Every time I look at the quilts I see something different and memories are sparked for me, memories of the people who made the work and the stories they shared, the struggles they overcame to stitch, to remember. The delight in sharing,  the excitement in seeing the work coming together. The awards of having your voice and talents shared and respected.  As I look at it today the colours have never seen seemed so vivid, the work so full of life. I’ve had my hands  and eyes over every square inch of this quilt and yet I am seeing something new today. It’s nearly time for me to let them go and pass them on for another life and I can’t think of a better place for them to go to. In the safe hands of The Quilters’ Guild, the quilts will be photographed, kept safe for posterity and will be a available for exhibitions, as learning tools, to be enjoyed and a record of all the people who helped make them. Seeing them today has reignited my passion for this art form there is so much more to explore and to share. I am thrilled that these two quilts that has meant so much to the people who have made them, will be looked after with so much care and shared around the world.

 

Thanks

armour, Projects

I am so very proud to be part of the Armour Celebration event yesterday, a collaboration between veterans, people who have experienced homelessness and arthur+martha.

We started with a performance of the song Behind Brittle Barriers, co-created with singer songwriter Matt Hill and people from The Booth Centre.

From my notes, I nervously shared my thoughts on the project- whilst Gavin, Danny, Anne Marie and Peter spoke about the impact the work has had on them, with passion, dignity, articulately and without notes! Then went onto read their poems. I have much to learn!

It was an emotionally charged day, two people broke down in tears when they saw their work, seeing a moment in their history, caught up in embroidered stitch, the pain of unresolved issues?  the relief of moving on? a sense of pride seeing their word shared? a letting go? There was lots of laughter also, and most of all a celebration of the amazing artwork, poetry and song created.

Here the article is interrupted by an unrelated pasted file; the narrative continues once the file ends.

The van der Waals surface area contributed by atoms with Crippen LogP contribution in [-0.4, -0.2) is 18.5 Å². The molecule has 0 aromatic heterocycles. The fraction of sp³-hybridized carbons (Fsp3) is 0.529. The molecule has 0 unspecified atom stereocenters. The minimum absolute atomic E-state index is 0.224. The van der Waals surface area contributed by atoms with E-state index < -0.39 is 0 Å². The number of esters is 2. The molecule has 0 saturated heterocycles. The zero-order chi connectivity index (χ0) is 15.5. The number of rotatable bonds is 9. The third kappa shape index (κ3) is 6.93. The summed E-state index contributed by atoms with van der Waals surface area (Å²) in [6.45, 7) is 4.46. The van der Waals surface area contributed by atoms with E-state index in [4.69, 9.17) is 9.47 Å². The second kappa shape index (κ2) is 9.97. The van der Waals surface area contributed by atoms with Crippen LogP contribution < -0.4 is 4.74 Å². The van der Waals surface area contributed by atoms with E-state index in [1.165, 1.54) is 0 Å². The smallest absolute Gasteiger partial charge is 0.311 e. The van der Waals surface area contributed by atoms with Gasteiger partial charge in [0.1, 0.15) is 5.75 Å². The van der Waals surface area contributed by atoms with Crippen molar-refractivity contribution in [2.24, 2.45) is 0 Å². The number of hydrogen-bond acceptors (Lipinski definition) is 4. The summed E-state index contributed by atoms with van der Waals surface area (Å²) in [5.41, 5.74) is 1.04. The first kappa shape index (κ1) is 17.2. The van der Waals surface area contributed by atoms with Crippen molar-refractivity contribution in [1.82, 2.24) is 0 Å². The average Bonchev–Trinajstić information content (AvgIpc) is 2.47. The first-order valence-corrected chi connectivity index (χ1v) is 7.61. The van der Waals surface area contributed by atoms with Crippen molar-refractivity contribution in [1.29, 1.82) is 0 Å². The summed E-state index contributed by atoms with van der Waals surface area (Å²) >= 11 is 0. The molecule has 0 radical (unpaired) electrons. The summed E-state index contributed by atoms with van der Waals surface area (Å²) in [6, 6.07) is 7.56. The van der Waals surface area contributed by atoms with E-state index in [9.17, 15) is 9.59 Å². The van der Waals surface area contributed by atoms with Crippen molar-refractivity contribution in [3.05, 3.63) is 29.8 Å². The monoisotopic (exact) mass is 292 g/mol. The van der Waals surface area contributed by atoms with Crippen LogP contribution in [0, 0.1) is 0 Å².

Danny and armour

Danny sharing his poem at Armour Celebration

 

There are so many people to thank, The Booth Centre who hosted the project, Arts Council England who supported the project, The Imperial War Museum who hosted an outreach session, The Royal Armouries Leeds, Walking with the Wounded for their advice, the staff and volunteers from the above organisations, our guest artists/writers/singer songwriters, Johnny Woodhams and Matt Hill, and as ever most of all to our amazing participants.

To see the documentary film about this project please visit  ARMOUR

audience

Lois and Matt

Artist Lois Blackburn and Singer Songwriter Matt Hill the Quiet Loner

Armour: an invitation

armour, Projects
INVITATION
Poems, embroidery and song, made in self-defence.
Thursday 11th January, 1pm to 2.30pm
at The Booth Centre, Edward Holt House, Pimblett Street, Manchester M3 1FU

 

We are delighted to invite you to a celebration of the project ARMOUR, made in collaboration with people who have served in the Armed Forces, people with lived experience of homelessness and arts organisation arthur+martha. Sharing ARMOUR artworks, poetry readings, with a music performance by The Booth Centre and The Quiet Loner. Refreshments provided.